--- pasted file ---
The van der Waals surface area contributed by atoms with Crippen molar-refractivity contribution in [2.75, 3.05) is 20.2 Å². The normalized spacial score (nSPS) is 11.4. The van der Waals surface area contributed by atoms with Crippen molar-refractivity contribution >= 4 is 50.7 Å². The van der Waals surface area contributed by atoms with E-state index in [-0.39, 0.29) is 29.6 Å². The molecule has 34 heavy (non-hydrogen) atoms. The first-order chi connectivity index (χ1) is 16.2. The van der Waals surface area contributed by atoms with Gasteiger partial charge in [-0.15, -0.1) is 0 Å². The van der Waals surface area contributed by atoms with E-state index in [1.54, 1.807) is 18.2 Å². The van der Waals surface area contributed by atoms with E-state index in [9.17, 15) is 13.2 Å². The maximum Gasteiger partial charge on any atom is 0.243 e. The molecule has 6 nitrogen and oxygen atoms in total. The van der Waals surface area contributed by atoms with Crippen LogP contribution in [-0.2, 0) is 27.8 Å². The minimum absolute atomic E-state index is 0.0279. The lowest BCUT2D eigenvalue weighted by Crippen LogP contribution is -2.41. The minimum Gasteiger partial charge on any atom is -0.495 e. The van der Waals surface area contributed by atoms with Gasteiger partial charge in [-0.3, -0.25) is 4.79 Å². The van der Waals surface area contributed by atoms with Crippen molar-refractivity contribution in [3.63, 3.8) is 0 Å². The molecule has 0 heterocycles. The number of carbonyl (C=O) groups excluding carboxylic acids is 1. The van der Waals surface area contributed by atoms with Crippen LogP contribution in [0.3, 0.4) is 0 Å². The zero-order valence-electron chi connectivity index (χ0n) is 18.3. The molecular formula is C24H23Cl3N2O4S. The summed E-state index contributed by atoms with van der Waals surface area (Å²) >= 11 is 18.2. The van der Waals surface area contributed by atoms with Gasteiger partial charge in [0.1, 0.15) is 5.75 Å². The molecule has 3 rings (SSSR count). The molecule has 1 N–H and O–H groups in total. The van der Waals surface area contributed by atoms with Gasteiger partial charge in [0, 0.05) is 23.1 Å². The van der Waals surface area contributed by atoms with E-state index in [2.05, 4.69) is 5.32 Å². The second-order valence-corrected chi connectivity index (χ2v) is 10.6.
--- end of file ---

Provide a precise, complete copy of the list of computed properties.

The van der Waals surface area contributed by atoms with Crippen molar-refractivity contribution in [2.75, 3.05) is 20.2 Å². The normalized spacial score (nSPS) is 11.4. The van der Waals surface area contributed by atoms with Crippen molar-refractivity contribution >= 4 is 50.7 Å². The van der Waals surface area contributed by atoms with E-state index in [-0.39, 0.29) is 29.6 Å². The molecule has 34 heavy (non-hydrogen) atoms. The first-order chi connectivity index (χ1) is 16.2. The van der Waals surface area contributed by atoms with Gasteiger partial charge in [-0.15, -0.1) is 0 Å². The van der Waals surface area contributed by atoms with E-state index in [1.54, 1.807) is 18.2 Å². The van der Waals surface area contributed by atoms with E-state index in [9.17, 15) is 13.2 Å². The maximum Gasteiger partial charge on any atom is 0.243 e. The molecule has 6 nitrogen and oxygen atoms in total. The van der Waals surface area contributed by atoms with Crippen LogP contribution in [-0.2, 0) is 27.8 Å². The minimum absolute atomic E-state index is 0.0279. The lowest BCUT2D eigenvalue weighted by Crippen LogP contribution is -2.41. The minimum Gasteiger partial charge on any atom is -0.495 e. The van der Waals surface area contributed by atoms with Gasteiger partial charge in [-0.3, -0.25) is 4.79 Å². The van der Waals surface area contributed by atoms with Crippen molar-refractivity contribution in [3.63, 3.8) is 0 Å². The molecule has 0 heterocycles. The number of carbonyl (C=O) groups excluding carboxylic acids is 1. The van der Waals surface area contributed by atoms with Crippen LogP contribution in [0.3, 0.4) is 0 Å². The zero-order valence-electron chi connectivity index (χ0n) is 18.3. The molecular formula is C24H23Cl3N2O4S. The summed E-state index contributed by atoms with van der Waals surface area (Å²) >= 11 is 18.2. The van der Waals surface area contributed by atoms with Gasteiger partial charge in [0.1, 0.15) is 5.75 Å². The molecule has 3 rings (SSSR count). The molecule has 1 N–H and O–H groups in total. The van der Waals surface area contributed by atoms with Gasteiger partial charge in [0, 0.05) is 23.1 Å². The van der Waals surface area contributed by atoms with E-state index in [2.05, 4.69) is 5.32 Å². The second-order valence-corrected chi connectivity index (χ2v) is 10.6.